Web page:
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Virtual Judges Needed for eCYBERMISSION

eCYBERMISSION, a web-based STEM competition for middle school students and sponsored by the U.S. Army, is seeking dedicated individuals over the age of 18 with a background or interest in STEM—to serve as a virtual judge for the program. Virtual Judge registration closes on Saturday, March 4, 2014. MORE.




Lawmakers press for full funding of special education
Disability Scoop
Even as President Barack Obama called for virtually no change to special education spending in his budget proposal, members of Congress are pressing forward with efforts to fully fund the program. A bill introduced this week with bipartisan backing in the U.S. House of Representatives calls for increases in spending over the next decade in order to bring special education up to a level known as "full funding." A similar proposal is expected to be introduced in the U.S. Senate in the coming weeks, sources say.
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School days to get longer for Spokane students
The Spokesman Review
Longer school days in Spokane, Wash., are coming, whether students like it or not. Washington already has one of the shortest elementary school days in the United States, and the school day in Spokane Public Schools is shorter than most others statewide. Additionally, a new court-ruled definition of basic education requires K-6 students to spend at least 1,000 hours in school each year. Students in grades 7-12 must spend 1,080 hours.
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Flobots project produces stay-in-school arts curriculum in Colorado's largest school district
Star Tribune
The Flobots, a Denver hip-hop band that gained fame with the hit single "Handlebars," are known for social activism and supporting the Occupy Wall Street movement. Drew Elder, a senior vice president of the investment firm Janus, is more familiar with the cello than with Chuck D. And while it might seem like Elder and the Flobots would be natural opponents, they've come together to form an unlikely partnership.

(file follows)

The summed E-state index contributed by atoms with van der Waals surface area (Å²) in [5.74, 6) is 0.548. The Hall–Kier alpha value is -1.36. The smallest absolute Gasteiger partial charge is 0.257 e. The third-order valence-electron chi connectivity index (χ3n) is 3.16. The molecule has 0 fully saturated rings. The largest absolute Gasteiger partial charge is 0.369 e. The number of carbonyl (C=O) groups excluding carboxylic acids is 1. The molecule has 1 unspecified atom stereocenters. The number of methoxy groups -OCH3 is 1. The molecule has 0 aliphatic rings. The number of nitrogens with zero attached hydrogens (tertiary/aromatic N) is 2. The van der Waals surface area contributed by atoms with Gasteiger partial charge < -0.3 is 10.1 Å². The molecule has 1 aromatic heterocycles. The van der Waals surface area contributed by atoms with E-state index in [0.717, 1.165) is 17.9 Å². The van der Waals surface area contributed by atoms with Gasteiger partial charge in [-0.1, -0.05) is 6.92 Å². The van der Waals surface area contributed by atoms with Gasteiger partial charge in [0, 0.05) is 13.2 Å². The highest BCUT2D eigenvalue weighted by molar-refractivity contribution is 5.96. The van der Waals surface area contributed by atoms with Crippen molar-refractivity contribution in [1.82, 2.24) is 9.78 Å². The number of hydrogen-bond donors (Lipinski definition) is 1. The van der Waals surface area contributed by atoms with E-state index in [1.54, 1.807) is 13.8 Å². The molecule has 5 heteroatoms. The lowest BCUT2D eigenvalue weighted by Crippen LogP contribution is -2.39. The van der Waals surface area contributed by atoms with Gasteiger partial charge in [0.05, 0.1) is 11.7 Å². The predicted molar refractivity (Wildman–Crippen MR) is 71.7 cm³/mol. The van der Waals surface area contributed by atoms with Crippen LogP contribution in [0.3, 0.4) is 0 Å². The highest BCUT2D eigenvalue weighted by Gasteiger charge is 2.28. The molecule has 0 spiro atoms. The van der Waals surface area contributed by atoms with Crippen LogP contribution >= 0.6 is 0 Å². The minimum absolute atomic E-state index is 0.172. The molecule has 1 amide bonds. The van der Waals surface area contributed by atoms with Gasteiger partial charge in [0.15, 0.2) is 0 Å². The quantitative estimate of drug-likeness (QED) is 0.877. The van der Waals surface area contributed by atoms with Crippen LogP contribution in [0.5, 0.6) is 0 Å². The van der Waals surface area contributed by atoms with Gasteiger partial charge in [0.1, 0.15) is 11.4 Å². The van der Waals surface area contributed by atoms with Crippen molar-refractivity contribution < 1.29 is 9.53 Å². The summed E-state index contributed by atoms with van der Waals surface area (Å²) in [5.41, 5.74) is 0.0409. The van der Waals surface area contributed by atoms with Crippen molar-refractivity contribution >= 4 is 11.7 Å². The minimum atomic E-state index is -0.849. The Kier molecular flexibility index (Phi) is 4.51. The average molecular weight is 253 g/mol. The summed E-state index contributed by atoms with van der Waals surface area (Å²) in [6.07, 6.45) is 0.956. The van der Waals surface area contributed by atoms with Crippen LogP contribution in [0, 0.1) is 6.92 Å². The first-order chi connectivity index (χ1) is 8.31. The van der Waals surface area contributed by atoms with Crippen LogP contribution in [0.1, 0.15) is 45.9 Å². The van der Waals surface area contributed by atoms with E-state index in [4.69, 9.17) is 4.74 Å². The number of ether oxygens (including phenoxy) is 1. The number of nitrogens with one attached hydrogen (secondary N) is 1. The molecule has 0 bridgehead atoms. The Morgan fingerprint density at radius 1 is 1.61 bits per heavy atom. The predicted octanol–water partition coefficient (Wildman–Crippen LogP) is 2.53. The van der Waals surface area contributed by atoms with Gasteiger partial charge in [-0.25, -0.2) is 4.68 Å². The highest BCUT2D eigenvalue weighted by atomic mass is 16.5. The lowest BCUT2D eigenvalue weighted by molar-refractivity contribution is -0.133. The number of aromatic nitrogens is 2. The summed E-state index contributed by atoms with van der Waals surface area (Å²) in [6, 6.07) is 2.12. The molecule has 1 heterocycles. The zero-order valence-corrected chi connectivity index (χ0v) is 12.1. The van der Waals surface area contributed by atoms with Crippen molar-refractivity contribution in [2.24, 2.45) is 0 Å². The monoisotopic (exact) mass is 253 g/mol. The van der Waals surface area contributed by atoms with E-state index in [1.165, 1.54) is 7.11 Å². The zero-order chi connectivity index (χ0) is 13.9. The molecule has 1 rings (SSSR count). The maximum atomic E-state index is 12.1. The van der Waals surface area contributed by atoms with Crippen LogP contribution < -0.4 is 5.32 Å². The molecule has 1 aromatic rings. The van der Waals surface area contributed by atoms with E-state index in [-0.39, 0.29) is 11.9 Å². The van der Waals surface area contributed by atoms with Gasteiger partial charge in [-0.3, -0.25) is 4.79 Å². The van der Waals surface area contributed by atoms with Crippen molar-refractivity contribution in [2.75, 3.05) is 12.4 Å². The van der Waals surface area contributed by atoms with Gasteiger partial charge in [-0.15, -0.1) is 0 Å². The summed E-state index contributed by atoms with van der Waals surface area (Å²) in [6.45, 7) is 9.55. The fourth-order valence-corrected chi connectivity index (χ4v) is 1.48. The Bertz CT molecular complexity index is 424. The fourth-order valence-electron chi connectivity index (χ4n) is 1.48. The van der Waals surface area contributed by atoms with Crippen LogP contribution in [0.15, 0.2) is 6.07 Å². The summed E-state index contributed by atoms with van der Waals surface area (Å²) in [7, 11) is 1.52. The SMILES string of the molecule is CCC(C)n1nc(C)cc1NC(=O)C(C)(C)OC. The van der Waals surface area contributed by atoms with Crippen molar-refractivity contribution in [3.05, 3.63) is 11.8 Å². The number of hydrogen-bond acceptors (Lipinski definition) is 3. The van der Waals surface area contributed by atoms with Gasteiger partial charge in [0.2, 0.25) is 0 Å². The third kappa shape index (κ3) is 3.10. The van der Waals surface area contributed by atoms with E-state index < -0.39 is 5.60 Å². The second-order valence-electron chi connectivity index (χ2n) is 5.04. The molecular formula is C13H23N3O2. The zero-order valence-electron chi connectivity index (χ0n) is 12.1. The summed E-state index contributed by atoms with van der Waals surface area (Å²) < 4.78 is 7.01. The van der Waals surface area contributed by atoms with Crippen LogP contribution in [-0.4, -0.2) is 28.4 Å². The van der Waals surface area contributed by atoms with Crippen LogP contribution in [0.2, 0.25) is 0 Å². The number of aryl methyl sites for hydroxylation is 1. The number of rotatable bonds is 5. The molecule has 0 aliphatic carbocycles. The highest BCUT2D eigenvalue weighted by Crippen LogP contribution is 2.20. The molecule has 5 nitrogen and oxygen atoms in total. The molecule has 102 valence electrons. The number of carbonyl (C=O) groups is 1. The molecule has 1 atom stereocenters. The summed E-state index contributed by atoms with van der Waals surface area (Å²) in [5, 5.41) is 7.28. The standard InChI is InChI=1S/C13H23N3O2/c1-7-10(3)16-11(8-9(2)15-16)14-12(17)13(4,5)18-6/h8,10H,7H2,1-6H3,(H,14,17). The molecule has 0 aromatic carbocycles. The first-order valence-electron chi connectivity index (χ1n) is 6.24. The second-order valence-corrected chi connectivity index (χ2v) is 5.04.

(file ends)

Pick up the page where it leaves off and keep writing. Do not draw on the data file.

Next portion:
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Number of Illinois school districts in financial distress doubles
Chicago Tribune
A disturbing number of Illinois school districts are in poor to dire financial shape, with 121 getting low or dismal ratings in the state's annual financial report card for schools. That's more than double the number of districts in the two lowest categories just two years ago, the result of districts struggling with less state aid, higher costs and a weakened economy.
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Lawmakers press for full funding of special education
Disability Scoop
Even as President Barack Obama called for virtually no change to special education spending in his budget proposal, members of Congress are pressing forward with efforts to fully fund the program.

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5 common myths about school administration
eSchool News
It's not always teachers who face criticism in the U.S. Many school administrators say that misconceptions about their career motivations and the position in general still exist today — and many myths have survived for decades.

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How much teachers get paid — State by state
The Washington Post
How much do teachers across the United States get paid? Here is data, state by state, collected from the National Center for Education Statistics by Jon Boeckenstedt, associate vice president at DePaul University in Chicago.

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Cape May elementary school windmill going up in April
The Cape May Gazette
Later this year, students at Cape May City Elementary School in New Jersey, will use wind as a hands-on educational tool. They'll be able to chart energy and measure wind speeds, among other things. A small windmill is due to be placed at the edge of the school parking lot on Lafayette Street in Cape May during the week of spring break, April 14-21. "I think it offers a lot of opportunities for the students," Superintendent Victoria Zelenak said in an interview March 11. Cape May city manager Bruce MacLeod said the project will be more beneficial to education than any type of energy savings.
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Oklahoma House passes education standards reform
Broken Arrow Ledger
The Oklahoma House of Representatives passed reforms that they say places control over common education standards solely in the hands of Oklahomans. House Bill 3399, authored by House Speaker Jeff Hickman, calls for the state of Oklahoma to opt for Option B under No Child Left Behind. Option B allows states to create elementary and secondary school standards that are certified by state higher education institutions to be college and career ready.
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Quality performance assessments are trending in New Hampshire
By Brian Stack